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Centre inks Bangalore airport project deal

Source: PTI
July 05, 2004 15:47 IST
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Paving the way for development of the first-ever 'greenfield airport' in the country, the government on Monday signed a concession agreement with Bangalore International Airport Company Ltd for it to come up at Devanahalli in Karnataka over the next 33 months.

The airport would be constructed through private-public partnership, with the joint venture company comprising Karnataka State Investment and Industries Development Corporation and Airports Authority of India as well as a consortium of Siemens (Germany), Unique Zurich (Switzerland) and Larsen and Toubro (India).

While KSIIDC and AAI would hold 26 per cent equity in the joint venture firm BIAL, the private consortium would hold the remaining 74 per cent. The total project cost of building the plush airport is estimated to be Rs 1,300 crore (Rs 13 billion).

The concession agreement was signed in New Delhi by civil aviation secretary Ajay Prasad, BIAL chief W Bischoff and Karnataka's additional chief secretary S Krishnakumar in the presence of Civil Aviation Minister Praful Patel, Chief Minister Dharam Singh and his Deputy Siddaramaiah.

Observing that it was "not a happy sight" for foreign travellers to land at Indian airports, Patel said the modernistion and restructuring of Delhi and Mumbai airports would be given the "highest priority" as also the development of infrastructure at other airports in the country.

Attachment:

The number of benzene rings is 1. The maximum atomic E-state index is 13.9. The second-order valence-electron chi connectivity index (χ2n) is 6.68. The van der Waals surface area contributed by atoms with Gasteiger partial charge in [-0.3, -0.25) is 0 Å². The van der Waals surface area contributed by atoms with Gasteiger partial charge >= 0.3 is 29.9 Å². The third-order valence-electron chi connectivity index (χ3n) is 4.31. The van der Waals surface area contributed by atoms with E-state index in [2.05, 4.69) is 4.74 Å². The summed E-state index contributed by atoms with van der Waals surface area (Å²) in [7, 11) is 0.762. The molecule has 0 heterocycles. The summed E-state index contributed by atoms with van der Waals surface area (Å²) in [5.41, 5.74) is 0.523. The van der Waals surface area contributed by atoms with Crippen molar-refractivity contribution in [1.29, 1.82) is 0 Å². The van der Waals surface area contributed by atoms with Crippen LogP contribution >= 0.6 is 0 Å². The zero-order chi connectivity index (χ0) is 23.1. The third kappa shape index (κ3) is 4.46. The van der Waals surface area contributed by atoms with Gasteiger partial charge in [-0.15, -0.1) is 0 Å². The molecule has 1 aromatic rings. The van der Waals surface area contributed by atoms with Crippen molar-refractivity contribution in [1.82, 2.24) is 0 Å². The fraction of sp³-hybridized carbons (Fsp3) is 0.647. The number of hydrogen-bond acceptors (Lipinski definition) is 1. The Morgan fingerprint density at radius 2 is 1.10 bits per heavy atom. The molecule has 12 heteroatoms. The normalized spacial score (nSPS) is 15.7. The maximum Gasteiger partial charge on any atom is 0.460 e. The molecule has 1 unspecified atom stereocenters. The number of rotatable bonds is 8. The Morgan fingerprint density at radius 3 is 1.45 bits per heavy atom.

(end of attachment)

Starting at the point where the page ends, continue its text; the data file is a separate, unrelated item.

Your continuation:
The new Bangalore airport would be constructed on a build, own, operate and transfer basis. The old Bangalore airport, operated by the Indian Air Force and the Hindustan Aeronautics Ltd, would be closed down to civilian traffic after completion of the new airport, as per a recent decision of the Union Cabinet.

The airport would accommodate a minimum of 20 aircraft of different types and have an ultimate capacity of catering to 40 million passengers, with the initial phase planned for a capacity of five million.

The civil aviation minister appealed to all state governments to reduce sales tax on aviation turbine fuel, which is 30 per cent in Karnataka.

"The high cost of ATF is largely due to the state sales tax. I urge all state governments to loosen a little bit on the sales tax in order to gain a high volume of air traffic and income," he said.

Patel said another greenfield airport would shortly come up at Hyderabad and give "tough competition" to the proposed airport at Devanahalli. "Such a competition will usher in a new era in airport development as also the civil aviation sector in the country."

Speaking on the occasion, Chief Minister Dharam Singh said with the signing of the agreement, over 10 years of efforts by the state government had fructified. "It marks a new development in India's infrastructure by combining private sector expertise and state capacity."

The Karnataka government has provided Rs 350 crore (Rs 3.50 billion) soft loan to BIAL and would provide budgetary support of Rs 400 crore (Rs 4 billion).

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